Barren Women and the Nashville Statement

Intersex & Faith, Inc. recently completed a survey of more than 100 of the signatories of the Nashville Statement, asking for clarification of Article 6, especially the call for intersex people to, "embrace their biological sex insofar as it may be known."

Historically, doctors have castrated us, surgically assigned us a sex, given us hormones, told us lies, kept secrets from us, and caused us to live in shame—all in the name of their binary vision of sex. So it was easy for some of us to conclude that Article 6 called on us to embrace the evil being done to us.

None of the signatories who responded agreed with that reading. None appeared to be in favor of childhood genital surgeries. In fact, Dr. Denny Burk, one of the architects of the Nashville Statement, opposes them.

Regarding the treatment of intersex cases, we received a variety of replies. Most either said they didn't have enough experience with intersex, or that individual cases merited deeper consideration than a set of rules would allow.

The largest group, however, referred us to the writings of Dr. Burk who appears to reduce the diversity of biological sex to the presence or absence of a Y chromosome.

We included a short questionnaire with our survey. It's available online here. The first question deals with Complete Androgen Insensitivity Syndrome:

"Your sixteen-year-old daughter Connie’s a godly young woman. She’s healthy but never got her period. A specialist says that she has Complete Androgen Insensitivity Syndrome. Although externally she’s a typical female, she has XY chromosomes, and testes in her abdomen rather than ovaries and uterus."

Dr. Denny Burk, on his website (about halfway down the page in the comment section) addresses AIS:

"With AIS, there is an XY chromosomal make-up and the internal organs are still male. It is the external reproductive features that are malformed. This is a tragic, difficult condition, and those who experience it are in need of our compassion, love, and understanding. But that doesn't preclude us from helping them see that they are essentially male in spite of ambiguities in external features."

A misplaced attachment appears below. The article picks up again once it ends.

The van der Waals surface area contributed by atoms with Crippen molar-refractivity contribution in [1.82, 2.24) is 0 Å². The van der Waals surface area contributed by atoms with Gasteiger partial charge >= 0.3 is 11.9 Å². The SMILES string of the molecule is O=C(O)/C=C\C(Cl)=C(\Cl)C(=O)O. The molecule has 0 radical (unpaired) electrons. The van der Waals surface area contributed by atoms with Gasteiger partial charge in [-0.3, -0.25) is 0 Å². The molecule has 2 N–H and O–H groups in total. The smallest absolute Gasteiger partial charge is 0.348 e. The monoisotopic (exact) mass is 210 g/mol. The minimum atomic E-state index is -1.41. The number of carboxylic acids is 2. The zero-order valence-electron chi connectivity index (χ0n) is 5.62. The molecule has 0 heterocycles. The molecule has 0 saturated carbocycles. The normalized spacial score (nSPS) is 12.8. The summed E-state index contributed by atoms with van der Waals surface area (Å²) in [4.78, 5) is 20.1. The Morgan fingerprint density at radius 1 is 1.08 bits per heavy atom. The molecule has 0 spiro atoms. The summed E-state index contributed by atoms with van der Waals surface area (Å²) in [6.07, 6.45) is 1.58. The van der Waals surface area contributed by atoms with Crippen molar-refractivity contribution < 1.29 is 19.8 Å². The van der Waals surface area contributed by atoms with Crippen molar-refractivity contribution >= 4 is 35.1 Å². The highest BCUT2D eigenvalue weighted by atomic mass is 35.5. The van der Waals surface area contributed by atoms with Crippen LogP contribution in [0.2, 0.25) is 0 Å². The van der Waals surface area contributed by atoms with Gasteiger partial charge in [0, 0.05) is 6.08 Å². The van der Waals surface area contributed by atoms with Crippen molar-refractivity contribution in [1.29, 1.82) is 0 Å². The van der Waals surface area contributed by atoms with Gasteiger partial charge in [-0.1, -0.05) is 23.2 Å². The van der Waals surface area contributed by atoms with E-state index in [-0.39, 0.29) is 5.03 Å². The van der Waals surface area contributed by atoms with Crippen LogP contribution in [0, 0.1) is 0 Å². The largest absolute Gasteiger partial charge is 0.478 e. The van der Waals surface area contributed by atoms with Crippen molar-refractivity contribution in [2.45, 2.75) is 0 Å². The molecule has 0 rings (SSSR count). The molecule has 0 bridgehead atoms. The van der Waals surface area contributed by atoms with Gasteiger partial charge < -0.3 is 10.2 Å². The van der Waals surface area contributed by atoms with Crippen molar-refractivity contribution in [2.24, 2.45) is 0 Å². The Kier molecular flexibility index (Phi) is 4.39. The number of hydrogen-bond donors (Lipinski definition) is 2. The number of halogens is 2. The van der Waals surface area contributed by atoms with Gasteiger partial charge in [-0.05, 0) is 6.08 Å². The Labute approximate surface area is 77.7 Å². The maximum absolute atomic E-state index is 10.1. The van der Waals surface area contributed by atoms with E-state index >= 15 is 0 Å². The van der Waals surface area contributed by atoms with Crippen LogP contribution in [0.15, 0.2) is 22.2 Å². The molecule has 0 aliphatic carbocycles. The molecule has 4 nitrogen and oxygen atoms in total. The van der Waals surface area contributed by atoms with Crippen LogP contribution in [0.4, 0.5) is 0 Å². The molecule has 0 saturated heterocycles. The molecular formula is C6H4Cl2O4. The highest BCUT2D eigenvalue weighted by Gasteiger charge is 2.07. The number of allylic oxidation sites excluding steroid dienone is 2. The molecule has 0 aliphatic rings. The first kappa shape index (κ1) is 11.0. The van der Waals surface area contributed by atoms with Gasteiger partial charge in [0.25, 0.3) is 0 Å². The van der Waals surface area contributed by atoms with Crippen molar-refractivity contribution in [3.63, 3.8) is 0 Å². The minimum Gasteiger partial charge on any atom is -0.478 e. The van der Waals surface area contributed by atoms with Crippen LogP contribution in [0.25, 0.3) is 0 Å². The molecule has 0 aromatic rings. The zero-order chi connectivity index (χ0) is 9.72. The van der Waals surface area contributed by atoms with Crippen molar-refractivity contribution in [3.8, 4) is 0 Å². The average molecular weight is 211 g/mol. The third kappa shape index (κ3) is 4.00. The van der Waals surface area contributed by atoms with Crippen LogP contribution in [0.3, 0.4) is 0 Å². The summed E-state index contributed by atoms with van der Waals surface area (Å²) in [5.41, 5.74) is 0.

In his book, What is the Meaning of Sex?, on page 81, Dr. Burk appears to suggest that anyone born with a vagina but with XY chromosomes should be considered male.

"Try to determine as soon as possible the chromosomal makeup of the child. If there is a Y chromosome present, that would strongly militate against raising the child as a female, regardless of the apperance of the genitals or other secondary sex characteristics."

This is certainly different than the commonly-accepted Biblical view or the historical view of the Church regarding how to determine a person's sex. We believe that biblical authors would have identified a woman with CAIS as female, as a barren woman.

Barren women are usually infertile for biological reasons. Often, that is an intersex condition such as Complete Androgen Insensitivity Syndrome. It is only recently that the technology became available to determine karyotype (i.e. XX or XY).

A woman with Swyer Syndrome would have a functional vagina and uterus, but no gonads (or penis). Using IVF and a donor egg, some have carried a baby to term. Yet it appears that Dr. Burk--and some of the signatories of the Nashville Statement--would still consider her male because she has a Y chromosome. Again, the Bible would consider her female--a barren woman.

With the continuing debate over the ethics of transgender treatment, I'm astounded that any conservative Christians would take the position that someone born with a vagina and no penis is male, regardless of their genetics.

If you're a Christian and you or your child is intersex, please contact Intersex & Faith and/or liannesimon@yahoo.com.